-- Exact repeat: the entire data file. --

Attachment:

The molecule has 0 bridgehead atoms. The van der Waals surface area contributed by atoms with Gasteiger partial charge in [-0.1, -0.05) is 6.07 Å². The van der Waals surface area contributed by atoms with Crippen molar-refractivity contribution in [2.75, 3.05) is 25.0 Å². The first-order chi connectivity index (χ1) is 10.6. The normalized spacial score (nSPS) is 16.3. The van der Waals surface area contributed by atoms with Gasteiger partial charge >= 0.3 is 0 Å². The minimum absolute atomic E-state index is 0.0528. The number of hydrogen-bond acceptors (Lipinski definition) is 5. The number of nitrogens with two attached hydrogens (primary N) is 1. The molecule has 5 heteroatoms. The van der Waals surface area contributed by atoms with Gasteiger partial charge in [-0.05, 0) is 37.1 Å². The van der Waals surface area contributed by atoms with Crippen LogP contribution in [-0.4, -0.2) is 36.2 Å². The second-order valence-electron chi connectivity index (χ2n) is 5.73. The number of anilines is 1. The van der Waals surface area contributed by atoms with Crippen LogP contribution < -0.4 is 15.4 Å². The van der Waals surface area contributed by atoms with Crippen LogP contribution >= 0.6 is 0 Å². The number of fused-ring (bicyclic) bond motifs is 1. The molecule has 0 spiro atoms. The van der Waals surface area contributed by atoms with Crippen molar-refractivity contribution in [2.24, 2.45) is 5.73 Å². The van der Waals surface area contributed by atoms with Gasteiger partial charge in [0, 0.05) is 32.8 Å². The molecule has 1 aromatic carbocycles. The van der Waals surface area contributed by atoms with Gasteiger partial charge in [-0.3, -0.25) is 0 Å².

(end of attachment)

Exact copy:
The molecule has 0 bridgehead atoms. The van der Waals surface area contributed by atoms with Gasteiger partial charge in [-0.1, -0.05) is 6.07 Å². The van der Waals surface area contributed by atoms with Crippen molar-refractivity contribution in [2.75, 3.05) is 25.0 Å². The first-order chi connectivity index (χ1) is 10.6. The normalized spacial score (nSPS) is 16.3. The van der Waals surface area contributed by atoms with Gasteiger partial charge >= 0.3 is 0 Å². The minimum absolute atomic E-state index is 0.0528. The number of hydrogen-bond acceptors (Lipinski definition) is 5. The number of nitrogens with two attached hydrogens (primary N) is 1. The molecule has 5 heteroatoms. The van der Waals surface area contributed by atoms with Gasteiger partial charge in [-0.05, 0) is 37.1 Å². The van der Waals surface area contributed by atoms with Crippen LogP contribution in [-0.4, -0.2) is 36.2 Å². The second-order valence-electron chi connectivity index (χ2n) is 5.73. The number of anilines is 1. The van der Waals surface area contributed by atoms with Crippen LogP contribution < -0.4 is 15.4 Å². The van der Waals surface area contributed by atoms with Crippen LogP contribution >= 0.6 is 0 Å². The number of fused-ring (bicyclic) bond motifs is 1. The molecule has 0 spiro atoms. The van der Waals surface area contributed by atoms with Crippen molar-refractivity contribution in [2.24, 2.45) is 5.73 Å². The van der Waals surface area contributed by atoms with Gasteiger partial charge in [0, 0.05) is 32.8 Å². The molecule has 1 aromatic carbocycles. The van der Waals surface area contributed by atoms with Gasteiger partial charge in [-0.3, -0.25) is 0 Å².